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There is a serious new problem in the workplace, and it has nothing to do with downsizing, global competition, pointy-haired bosses, stress or greed. Instead, it is the problem of distinct generations — the Veterans, the Baby Boomers, Gen X and Gen Y — working together and often colliding as their paths cross. Individuals with different values, different ideas, different ways of getting things done and different ways of communicating in the workplace have always existed. So, why is this becoming a problem now?

The Passage of Four

This is the first era in American history that we have had four different generations working side-by-side in the workplace. Remember (if you are old enough--like me) when older workers were the bosses and younger workers did what was asked of them, no questions asked. There were definite rules

as to how the boss was treated and how younger workers treated older workers.

That is the case no longer. In many companies, the roles today are all over the place and the rules are being rewritten daily.

Cam Marston - Generational Dynamic Expert

Cam Marston has spent more than a decade studying workforce dynamics, with a keen focus on how generational biases play out from the stock room to the boardroom. One of a handful of experts dedicated ...

At work, generational differences can affect everything: including recruiting, building teams, dealing with change, motivating, managing, and maintaining and increasing productivity. Think of how generational differences, relative to how people communicate, might affect misunderstandings, high employee turnover, difficulty in attracting employees and gaining employee commitment.

Generation conflict costs billions of dollars in lost productivity to organizations like yours worldwide - not to mention the incalculable effects on motivation and morale.

Each of these age groups has different expectations and different demands, and employers who ignore the differences could lose their best employees and see their workplaces in disarray.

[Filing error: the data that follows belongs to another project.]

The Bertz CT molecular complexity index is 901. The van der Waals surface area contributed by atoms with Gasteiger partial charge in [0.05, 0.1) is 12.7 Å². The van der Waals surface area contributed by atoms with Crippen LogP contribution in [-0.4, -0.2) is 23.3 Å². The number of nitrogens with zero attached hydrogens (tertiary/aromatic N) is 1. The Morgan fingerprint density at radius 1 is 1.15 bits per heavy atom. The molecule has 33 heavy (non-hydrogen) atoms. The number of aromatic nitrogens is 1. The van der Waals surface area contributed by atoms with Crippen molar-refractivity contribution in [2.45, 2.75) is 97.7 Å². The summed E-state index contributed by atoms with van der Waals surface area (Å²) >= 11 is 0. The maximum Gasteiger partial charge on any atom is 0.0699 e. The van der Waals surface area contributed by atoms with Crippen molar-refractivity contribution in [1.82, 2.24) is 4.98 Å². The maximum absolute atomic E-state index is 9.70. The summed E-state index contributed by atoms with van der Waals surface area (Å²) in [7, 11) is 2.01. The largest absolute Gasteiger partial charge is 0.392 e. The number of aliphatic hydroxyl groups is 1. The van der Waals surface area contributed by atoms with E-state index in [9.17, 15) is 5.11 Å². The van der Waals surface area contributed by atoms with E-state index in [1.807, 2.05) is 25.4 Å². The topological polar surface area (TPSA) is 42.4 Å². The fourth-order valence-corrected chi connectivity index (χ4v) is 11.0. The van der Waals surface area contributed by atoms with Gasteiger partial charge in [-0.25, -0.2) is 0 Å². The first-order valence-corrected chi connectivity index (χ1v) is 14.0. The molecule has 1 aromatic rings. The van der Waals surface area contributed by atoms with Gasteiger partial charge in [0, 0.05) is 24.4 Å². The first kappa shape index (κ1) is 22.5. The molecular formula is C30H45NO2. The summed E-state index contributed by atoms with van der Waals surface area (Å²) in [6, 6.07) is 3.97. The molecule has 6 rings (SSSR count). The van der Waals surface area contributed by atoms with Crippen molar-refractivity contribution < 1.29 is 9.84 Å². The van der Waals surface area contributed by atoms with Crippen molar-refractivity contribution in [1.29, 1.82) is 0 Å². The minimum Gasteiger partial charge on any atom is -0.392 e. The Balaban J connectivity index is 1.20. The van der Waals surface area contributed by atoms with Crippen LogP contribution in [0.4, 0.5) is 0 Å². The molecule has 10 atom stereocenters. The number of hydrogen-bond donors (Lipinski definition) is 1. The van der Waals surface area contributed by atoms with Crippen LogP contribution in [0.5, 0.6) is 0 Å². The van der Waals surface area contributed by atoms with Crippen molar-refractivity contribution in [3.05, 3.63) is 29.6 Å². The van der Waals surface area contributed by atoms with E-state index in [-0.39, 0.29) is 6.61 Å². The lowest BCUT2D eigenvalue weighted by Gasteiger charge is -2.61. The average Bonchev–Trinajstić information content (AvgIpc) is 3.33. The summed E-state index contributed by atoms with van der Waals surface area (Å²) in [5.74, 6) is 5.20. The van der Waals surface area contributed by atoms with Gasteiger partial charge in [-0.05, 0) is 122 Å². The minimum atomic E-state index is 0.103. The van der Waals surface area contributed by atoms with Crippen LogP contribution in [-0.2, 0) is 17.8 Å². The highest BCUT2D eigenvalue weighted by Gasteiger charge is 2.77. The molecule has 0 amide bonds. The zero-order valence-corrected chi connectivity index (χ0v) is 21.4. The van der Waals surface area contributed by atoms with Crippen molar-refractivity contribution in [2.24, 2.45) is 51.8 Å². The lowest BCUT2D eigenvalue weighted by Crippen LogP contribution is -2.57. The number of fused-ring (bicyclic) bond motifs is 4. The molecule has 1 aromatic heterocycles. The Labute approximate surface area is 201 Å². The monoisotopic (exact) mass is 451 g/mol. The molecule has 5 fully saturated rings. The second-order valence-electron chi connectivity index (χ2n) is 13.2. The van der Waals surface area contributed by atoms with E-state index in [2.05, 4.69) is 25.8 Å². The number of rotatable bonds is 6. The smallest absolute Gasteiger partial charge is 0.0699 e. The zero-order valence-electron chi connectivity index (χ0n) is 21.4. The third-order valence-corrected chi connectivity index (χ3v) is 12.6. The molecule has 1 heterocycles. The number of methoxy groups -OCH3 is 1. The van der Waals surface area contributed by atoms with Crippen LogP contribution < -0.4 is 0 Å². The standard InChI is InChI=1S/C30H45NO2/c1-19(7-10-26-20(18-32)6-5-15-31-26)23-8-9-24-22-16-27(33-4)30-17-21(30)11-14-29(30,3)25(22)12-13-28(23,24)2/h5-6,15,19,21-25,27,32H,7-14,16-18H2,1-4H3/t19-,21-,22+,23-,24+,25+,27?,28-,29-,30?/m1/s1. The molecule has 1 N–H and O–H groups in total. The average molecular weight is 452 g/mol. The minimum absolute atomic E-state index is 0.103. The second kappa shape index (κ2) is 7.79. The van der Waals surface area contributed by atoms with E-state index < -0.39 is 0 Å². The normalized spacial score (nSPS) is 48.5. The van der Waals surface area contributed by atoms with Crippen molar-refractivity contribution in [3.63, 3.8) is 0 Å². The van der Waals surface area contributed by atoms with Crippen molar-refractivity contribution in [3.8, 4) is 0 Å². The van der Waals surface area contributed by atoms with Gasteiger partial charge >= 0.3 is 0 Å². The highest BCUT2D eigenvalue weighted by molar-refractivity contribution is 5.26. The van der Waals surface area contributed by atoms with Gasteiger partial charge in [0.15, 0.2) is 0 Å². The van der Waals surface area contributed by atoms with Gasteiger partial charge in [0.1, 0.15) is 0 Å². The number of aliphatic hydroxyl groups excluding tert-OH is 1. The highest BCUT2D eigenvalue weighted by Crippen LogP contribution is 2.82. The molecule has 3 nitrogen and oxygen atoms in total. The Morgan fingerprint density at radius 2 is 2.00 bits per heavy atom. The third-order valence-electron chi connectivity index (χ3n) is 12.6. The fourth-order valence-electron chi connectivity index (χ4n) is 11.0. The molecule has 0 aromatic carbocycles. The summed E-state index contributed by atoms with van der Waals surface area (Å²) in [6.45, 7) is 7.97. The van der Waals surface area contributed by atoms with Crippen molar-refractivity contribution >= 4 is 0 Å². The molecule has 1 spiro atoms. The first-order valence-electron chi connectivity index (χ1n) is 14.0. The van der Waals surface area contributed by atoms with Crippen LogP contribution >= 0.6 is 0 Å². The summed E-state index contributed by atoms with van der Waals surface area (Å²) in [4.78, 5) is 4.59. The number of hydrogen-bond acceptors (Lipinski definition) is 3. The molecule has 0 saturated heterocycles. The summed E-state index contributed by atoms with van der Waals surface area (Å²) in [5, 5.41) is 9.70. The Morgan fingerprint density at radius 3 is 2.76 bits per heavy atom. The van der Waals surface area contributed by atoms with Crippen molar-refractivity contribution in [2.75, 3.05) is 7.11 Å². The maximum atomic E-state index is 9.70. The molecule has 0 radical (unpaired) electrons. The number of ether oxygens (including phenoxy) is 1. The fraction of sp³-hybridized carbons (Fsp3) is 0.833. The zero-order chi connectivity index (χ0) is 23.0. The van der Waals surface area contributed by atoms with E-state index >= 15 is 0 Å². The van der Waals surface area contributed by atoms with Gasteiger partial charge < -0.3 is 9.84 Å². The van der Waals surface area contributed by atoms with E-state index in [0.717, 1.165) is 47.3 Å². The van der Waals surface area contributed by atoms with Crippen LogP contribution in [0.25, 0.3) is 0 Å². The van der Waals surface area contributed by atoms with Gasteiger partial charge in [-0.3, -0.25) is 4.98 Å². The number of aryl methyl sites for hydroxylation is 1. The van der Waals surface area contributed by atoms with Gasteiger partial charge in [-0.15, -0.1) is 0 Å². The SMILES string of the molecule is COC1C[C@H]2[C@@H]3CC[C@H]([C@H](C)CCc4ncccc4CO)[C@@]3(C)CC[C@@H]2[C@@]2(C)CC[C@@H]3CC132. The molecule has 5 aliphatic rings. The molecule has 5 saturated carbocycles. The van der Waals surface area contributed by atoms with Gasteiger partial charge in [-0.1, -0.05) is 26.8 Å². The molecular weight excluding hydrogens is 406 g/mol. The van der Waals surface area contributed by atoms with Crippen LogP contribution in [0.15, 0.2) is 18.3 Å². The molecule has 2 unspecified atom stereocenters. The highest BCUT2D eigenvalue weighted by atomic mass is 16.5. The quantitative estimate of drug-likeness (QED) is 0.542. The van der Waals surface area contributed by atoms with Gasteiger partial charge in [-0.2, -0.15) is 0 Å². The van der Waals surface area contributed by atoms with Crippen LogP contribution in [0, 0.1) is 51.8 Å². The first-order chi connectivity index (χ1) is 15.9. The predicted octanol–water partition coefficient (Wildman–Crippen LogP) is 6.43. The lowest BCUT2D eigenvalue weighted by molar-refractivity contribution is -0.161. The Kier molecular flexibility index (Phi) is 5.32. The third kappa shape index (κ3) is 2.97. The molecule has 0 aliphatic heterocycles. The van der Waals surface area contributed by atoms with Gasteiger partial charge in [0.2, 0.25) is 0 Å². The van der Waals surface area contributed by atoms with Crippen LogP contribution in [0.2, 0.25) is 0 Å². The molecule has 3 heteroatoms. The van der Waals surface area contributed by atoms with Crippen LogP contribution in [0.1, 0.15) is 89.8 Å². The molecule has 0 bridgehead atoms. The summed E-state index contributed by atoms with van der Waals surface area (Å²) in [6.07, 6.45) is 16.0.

I use parts of both the following programs, combined with group activities and games to show generational differences. But more importantly I stress in my training how common goals and values bring people together, despite their differences.

Mixing Four Generations in the Workplace.

A Cam Marston DVD

This program educates and stimulates positive interaction among your people. It will also dramatically reduce workplace conflict and provide managers and supervisors with strategies for dealing with recruiting, retaining, and motivating, using the generational differences in a positive way.

Key Learning Points:

  • Generational context is not about age, but common experiences.

  • Acknowledge your team's expectations, not just your own.

  • Different is neither right nor wrong, just different.

  • Age-ism is the death of any coaching strategy.

  • Generational understanding does not take the place of concern for the individual.

  • Different generations care about different approaches to the same problem.

  • Technology is not universal - assess your team members' affinity level before making communication assumptions.

Mixing Four Generations In The Workplace

Available at Learning Communications presents expert Cam Marston on the Power of Generational Insight. This program will educate and stimulate positive interacti...

Managing Four Generations in the Workplace.

A Cam Marston DVD

In this scenario-based sequel to the best-seller Mixing Four Generations in the Workplace, supervisors and managers learn the techniques needed to handle cross-generational communications problems, avoid conflict, and maximize performance.

This program will teach you how to "Gen-Flex" or move into another generation's comfort zone. Do you remember the golden rule, "Do unto others as you would have them do unto you?" The golden rule would be great if we were all the same generation. But because people are different they need to be treated differently. This is the basis for what we call Gen-Flexing, operating in another generation's world. Treat them as they want to be treated. Gen-Flex out your comfort zone into theirs.

Learning Objectives

By the end of this program, participants will be able to:

  • Describe the characteristics, attitudes, and values of each generation

  • Identify specific actions a manager can take to coach, motivate, and get results from each generation

  • Determine how your management approach may need to change when coaching, managing and retaining employees of different generations

  • Discover ways to Gen-Flex™ in order to solve generational problems in the workplace.

Managing Four Generations in the Workplace

Available at This program will teach you how to "Gen-Flex" or move into another generation's comfort zone. Do you remember the golden rule, "Do unto others as ...

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